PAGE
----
2. Band of Joy – Another band that only had a handful of singles, released on their lead singer’s retrospective, “Highway 61 to Timbuktu”, none other than Robert Plant. They also boasted a drummer by the name of John Bonham…. I wonder whatever happened to those guys?

If you like some of the artists mentioned in this post, perhaps you might want to check out their “back pages” as the saying goes. I really like most of the bands on this list. It’s great to check out some of these artists in their more formative period. I encourage everyone to do the same. Let me know if I missed any bands that should be on this list.

Turn it up loud, enjoy and as always, Cheers!


7 thoughts on “BourbonAndVinyl’s List of Overlooked Bands Whose Members Went On To Stardom

  1. Well Mudcrutch is touring and just might me worth tracking down. Known vitals below taken from Petty’s website. I’m praying for a Denver show myself.

    Tom Petty’s Old Band Mudcrutch Announces US Festival Appearances

    February 26, 2016

    Last July, Tom Petty revealed in a Rolling Stone interview that he was about to start work on the second album by his pre-Heartbreakers band Mudcrutch. While no new details about the recording project have emerged, the group — which also features Heartbreakers guitarist Mike Campbell and keyboardist Benmont Tench — has confirmed they’ll be playing at two U.S. festivals in the Midwest in the coming months.

    Mudcrutch was recently added to the lineup of the Summer Camp Music Festival, which is scheduled for May 27-29 in Chillicothe, Illinois. The band also is one of the headliners for the Bunbury Music Festival, taking place June 3-5 in Cincinnati.

    Other artists on the Summer Camp fest bill include jam bands Moe. and Umphrey’s McGee, The Roots, George Clinton and P-Funk, and Fishbone. The Bunbury Music Festival lineup features The Killers, Florence + the Machine, Of Monsters and Men, Tears for Fears, Ice Cube, Umphrey’s McGee, Elle King and X Ambassadors.

    The exact dates that Mudcrutch will play at the festivals hasn’t yet been announced.

    Mudcrutch also features drummer Randall Marsh and guitarist Tom Leadon, brother of founding Eagles member Bernie Leadon. Petty plays bass in the group. The band first reformed several years back and put out a self-titled debut album in 2008, which it supported with a brief series of West Coast shows. Petty told Rolling Stone in July that he planned to tour with Mudcrutch again, and this time hoped to make it to the East Coast as well.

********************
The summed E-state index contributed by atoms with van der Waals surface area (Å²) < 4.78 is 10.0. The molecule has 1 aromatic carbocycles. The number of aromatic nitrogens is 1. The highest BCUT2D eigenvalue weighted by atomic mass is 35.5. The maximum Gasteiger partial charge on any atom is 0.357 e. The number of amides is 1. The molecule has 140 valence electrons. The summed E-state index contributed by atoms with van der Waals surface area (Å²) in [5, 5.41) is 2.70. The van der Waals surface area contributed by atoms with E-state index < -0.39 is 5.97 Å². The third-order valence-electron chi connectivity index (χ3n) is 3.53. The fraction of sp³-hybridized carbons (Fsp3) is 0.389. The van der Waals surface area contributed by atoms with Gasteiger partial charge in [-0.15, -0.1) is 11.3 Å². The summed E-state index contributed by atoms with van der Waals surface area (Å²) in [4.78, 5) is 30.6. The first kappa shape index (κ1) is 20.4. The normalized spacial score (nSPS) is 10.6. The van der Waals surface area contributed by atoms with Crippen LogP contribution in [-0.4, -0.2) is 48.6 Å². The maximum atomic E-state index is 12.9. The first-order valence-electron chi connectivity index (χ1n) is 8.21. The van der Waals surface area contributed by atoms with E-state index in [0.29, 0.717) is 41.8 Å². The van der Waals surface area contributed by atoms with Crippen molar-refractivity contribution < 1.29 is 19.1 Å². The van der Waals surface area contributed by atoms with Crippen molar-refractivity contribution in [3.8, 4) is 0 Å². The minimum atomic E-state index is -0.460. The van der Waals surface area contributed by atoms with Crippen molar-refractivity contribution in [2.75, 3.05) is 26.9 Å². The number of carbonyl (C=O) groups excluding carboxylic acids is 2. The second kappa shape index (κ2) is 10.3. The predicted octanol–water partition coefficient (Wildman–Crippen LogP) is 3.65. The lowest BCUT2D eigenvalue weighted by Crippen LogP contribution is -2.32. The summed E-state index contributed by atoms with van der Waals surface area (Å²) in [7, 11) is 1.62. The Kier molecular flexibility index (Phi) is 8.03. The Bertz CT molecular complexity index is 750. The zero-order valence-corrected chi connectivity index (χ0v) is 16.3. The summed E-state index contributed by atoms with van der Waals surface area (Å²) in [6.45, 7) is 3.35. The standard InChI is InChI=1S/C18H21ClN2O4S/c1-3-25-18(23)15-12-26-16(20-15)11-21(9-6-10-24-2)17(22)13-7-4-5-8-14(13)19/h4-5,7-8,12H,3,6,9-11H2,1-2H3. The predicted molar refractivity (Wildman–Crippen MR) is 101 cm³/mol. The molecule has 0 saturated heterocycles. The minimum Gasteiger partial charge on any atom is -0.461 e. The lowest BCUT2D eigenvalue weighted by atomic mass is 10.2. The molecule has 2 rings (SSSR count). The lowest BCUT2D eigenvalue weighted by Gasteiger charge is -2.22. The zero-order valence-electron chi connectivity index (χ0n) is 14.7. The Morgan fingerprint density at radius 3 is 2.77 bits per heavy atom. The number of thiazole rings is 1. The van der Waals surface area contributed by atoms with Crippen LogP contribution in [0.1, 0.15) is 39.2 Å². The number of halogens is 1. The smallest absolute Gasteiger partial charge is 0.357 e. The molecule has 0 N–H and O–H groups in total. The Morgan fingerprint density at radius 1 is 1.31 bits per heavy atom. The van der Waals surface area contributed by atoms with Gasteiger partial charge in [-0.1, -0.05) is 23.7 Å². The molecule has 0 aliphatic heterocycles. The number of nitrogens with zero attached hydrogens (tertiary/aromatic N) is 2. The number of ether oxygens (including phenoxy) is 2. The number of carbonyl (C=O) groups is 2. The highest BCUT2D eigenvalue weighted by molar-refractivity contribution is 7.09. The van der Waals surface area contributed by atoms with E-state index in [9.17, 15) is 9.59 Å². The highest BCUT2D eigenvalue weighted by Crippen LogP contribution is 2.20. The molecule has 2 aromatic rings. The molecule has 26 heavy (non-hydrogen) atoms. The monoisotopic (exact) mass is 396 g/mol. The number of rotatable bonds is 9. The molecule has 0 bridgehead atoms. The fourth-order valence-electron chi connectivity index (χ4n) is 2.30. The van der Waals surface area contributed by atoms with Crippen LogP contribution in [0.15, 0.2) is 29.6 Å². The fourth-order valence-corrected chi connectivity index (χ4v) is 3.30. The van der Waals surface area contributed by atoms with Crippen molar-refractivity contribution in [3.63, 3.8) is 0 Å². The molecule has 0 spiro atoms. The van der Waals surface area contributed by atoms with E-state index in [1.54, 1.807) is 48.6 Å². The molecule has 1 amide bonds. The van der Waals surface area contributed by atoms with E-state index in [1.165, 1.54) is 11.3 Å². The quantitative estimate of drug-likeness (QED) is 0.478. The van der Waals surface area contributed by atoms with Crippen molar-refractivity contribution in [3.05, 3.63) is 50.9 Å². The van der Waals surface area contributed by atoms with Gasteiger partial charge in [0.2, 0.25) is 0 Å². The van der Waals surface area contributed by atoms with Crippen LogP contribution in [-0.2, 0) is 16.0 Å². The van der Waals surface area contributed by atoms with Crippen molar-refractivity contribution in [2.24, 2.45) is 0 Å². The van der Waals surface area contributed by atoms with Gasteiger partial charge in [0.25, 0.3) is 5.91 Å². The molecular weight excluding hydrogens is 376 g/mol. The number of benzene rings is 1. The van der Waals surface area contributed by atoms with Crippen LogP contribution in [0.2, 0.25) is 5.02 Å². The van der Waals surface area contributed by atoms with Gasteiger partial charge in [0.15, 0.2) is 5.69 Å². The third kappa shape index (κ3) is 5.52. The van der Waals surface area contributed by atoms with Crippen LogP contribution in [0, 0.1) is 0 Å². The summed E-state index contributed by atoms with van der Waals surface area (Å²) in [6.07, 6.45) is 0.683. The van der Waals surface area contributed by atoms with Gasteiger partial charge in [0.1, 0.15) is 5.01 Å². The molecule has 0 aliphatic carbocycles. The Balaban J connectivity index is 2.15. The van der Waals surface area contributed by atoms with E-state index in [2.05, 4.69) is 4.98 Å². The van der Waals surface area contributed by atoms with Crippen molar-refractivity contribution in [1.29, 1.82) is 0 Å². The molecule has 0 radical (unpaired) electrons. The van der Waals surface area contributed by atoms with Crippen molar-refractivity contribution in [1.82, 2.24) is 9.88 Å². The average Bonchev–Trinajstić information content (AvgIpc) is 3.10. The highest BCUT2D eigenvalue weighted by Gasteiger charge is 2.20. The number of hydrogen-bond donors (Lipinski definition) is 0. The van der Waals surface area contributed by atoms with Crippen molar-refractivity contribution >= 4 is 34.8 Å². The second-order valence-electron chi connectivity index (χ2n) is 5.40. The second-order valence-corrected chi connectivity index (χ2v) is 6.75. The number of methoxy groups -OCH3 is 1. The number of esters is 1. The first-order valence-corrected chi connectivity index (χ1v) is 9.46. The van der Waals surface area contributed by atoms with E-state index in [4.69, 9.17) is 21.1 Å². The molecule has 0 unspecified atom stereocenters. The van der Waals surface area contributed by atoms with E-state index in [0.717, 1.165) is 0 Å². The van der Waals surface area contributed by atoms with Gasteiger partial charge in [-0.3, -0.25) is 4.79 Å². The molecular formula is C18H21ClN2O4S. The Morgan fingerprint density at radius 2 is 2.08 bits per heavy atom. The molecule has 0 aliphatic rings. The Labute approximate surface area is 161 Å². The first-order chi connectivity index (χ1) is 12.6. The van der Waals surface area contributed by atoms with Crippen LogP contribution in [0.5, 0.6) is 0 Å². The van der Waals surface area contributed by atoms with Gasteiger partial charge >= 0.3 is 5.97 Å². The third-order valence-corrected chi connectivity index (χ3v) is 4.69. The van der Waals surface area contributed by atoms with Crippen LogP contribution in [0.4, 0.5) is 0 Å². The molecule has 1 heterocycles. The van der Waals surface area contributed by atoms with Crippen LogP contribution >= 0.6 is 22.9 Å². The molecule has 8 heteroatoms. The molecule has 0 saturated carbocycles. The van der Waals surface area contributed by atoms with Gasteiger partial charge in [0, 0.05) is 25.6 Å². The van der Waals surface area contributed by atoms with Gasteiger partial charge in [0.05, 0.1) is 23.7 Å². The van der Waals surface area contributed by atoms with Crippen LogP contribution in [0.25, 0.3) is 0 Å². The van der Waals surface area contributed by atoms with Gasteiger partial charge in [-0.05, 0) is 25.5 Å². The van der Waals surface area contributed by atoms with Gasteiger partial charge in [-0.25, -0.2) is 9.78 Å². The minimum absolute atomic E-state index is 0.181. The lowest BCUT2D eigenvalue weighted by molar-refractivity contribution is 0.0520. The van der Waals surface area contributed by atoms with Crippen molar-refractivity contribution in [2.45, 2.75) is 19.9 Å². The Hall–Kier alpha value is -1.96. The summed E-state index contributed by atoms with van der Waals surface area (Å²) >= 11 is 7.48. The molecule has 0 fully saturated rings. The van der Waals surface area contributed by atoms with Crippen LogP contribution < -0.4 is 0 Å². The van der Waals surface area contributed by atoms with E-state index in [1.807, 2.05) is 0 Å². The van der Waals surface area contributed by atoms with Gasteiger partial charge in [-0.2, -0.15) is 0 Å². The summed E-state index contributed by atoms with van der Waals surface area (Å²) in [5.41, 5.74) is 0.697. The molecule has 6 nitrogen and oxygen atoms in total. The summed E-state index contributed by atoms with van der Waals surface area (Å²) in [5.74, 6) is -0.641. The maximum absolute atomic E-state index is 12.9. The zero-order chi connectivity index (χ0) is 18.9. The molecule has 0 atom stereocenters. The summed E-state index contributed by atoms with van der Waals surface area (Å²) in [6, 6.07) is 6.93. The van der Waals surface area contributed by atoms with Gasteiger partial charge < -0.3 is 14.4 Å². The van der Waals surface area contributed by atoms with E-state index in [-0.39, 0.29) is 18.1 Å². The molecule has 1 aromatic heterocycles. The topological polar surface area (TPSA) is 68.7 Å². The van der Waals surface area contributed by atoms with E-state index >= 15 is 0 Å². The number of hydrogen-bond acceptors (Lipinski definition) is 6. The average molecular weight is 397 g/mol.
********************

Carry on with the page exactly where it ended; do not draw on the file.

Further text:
Liked by 1 person

    1. I knew they’d reformed again. I heard they were going into the studio in the August timeframe. Last time they only played a two week run up and down the west coast. Great to see they’re playing farther east… I’d go to a Denver show!


  2. Free are certainly a bigger deal in Britain, they are pretty much much part of our classic rock band period with purple, Sep the 70 s nearly every band seemed to cover alright now but now wishing well seems to be the crowd pleaser. Bad Company pretty much fizzled out here after a couple of years as they were more career minded and focussed on the states.
    As for the Faces ,fantastic band on the right night!

    Liked by 1 person

  3. Great post, Ken. One point re attribution: “The Hunter” was written by (mostly) Booker T and the MGs and was first recorded by the great Albert King. Also, re super-groups: How about Blind Faith?

    I also think that Free was superior to Bad Company. But then I prefer Montrose (Ronnie was no slouch) to anything Hagar did later. Similar with The James Gang and Walsh. With Fleetwood Mac, I’ll probably always think of them as at least two different bands – the Peter Green version(s) and the Buckingham-Nicks version. There was a lot to like about both, and also quite a bit that wasn’t fantastic. Glad to see Whiskeytown in the list.

    Who doesn’t love the Faces? I still think “I’m Losing You” is one of the best things Rod Stewart ever recorded.


  4. BG, thank you for the clarification on “The Hunter”… I did find out after my post that it was a Booker T composition but Free’s version predates Zeppelin’s by around a year. I do think Free’s version is definitive. Montrose was certainly Hagar’s creative zenith. I couldn’t agree more with your assessment of the Mac, two distinct, different bands. Peter Green’s Fleetwood Mac was the quintessential 60s blues band, while the Buckingham/Nicks version was quintessential 70s southern Cali rock. While “I’m Losing You” was on a Rod solo album, it was indeed all 5 Faces performing on the song. I have a number of bootleg live recordings of the Faces and “I’m Losing You” was an absolute highlight of the sets… Cheers!